I can’t help but wonder why the companies that manufacture automobiles ever came up with the “Check Engine” light. It’s just so… useless.
Can you remember your first credit card? Oh my. My memory of that is strikingly clear! It was April 1984 (yep, I’m old) and I was a senior at LSU, when a credit card from JC Penney’s just showed up in my mailbox at the student union.
Years ago, I saw a wonderful movie called “Other People’s Money.” If you haven’t seen it, I highly recommend you do, especially the monologues in the last 20 minutes of the film. Really first-class lessons in economics and capitalism encoded into a movie.
At one point in the movie, a merger and acquisition specialist (played by Danny DeVito) uses this (paraphrased) example to explain how technology changes our lives: Read more
A little over 10 years ago, I was sitting in a tiny hotel room in Washington, D.C., waiting for a phone call from a friend who is a lobbyist for our Blue Cross and Blue Shield Association. It was Christmas Eve 2009, and we were awaiting the final vote of the U.S. Senate on the Affordable Care Act (ACA). I remember very clearly thinking that there was nothing to stop the then-Democratic majority from passing the ACA. Certainly, they had put a ton of work, time and effort into the law. But — they put much less time into gaining the trust of the opposition.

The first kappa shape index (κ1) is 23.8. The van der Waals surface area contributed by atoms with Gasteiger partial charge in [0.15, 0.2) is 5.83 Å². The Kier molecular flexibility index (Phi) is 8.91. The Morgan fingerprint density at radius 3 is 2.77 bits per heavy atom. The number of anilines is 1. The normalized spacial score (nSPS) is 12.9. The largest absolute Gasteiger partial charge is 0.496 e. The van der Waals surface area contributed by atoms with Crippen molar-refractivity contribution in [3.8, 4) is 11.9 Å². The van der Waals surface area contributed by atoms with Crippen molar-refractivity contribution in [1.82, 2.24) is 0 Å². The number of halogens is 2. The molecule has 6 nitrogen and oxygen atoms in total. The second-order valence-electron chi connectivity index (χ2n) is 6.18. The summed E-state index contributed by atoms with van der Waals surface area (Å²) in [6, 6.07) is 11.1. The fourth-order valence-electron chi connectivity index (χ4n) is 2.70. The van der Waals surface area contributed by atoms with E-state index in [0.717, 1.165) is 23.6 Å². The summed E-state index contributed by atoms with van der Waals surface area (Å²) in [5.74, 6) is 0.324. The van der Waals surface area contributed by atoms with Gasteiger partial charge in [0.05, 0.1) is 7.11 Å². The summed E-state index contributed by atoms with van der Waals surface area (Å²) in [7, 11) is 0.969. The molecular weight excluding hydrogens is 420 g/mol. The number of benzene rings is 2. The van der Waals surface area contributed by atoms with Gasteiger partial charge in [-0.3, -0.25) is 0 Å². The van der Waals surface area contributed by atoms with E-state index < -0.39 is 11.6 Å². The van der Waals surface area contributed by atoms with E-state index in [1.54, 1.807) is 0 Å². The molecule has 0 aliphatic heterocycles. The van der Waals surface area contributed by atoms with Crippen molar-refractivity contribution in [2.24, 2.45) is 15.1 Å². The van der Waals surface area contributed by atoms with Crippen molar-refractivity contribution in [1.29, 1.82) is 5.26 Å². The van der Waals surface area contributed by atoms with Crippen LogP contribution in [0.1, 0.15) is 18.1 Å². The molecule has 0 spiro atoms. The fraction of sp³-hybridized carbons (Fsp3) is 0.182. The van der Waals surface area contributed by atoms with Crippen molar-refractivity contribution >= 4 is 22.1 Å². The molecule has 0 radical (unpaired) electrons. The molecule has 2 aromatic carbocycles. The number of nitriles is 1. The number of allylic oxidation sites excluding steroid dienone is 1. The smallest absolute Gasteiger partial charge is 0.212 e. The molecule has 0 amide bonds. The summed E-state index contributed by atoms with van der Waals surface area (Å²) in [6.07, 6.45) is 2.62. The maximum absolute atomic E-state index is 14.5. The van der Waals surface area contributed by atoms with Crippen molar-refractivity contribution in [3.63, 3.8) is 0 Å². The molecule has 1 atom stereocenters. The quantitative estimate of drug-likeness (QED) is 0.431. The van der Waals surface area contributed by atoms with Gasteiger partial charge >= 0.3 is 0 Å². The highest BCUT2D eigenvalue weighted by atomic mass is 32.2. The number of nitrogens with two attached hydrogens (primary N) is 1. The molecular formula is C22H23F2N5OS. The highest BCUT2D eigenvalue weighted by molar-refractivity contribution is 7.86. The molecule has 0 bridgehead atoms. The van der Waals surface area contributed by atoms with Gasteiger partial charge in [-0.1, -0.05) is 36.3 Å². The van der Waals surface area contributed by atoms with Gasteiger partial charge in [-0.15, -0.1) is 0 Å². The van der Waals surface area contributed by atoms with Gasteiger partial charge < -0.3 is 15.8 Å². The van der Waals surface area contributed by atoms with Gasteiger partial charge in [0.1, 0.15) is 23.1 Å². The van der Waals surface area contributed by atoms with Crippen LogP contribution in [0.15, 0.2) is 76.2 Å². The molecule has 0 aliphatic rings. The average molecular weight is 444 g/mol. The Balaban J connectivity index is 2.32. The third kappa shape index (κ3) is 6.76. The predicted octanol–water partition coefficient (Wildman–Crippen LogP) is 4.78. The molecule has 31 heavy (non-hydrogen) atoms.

One of the more interesting things the Affordable Care Act did to the private health insurance business was to tell health insurance companies that the Feds were now in control of their profit margins. What does that mean?
Imagine you are the CEO of your own health insurance company. In fact, let’s call it Your Own Health Insurance Company, or YOHIC for short! How do you think you would feel if YOHIC collected $1 billion in premiums over a year, but only had to pay out $500 million in healthcare costs? Sounds like YOHIC is doing really well, turning a 50% profit. Does YOHIC get to keep the rest of the premiums for its own payroll and profits?
Since 2010, the answer to that question is a resounding NO! Read more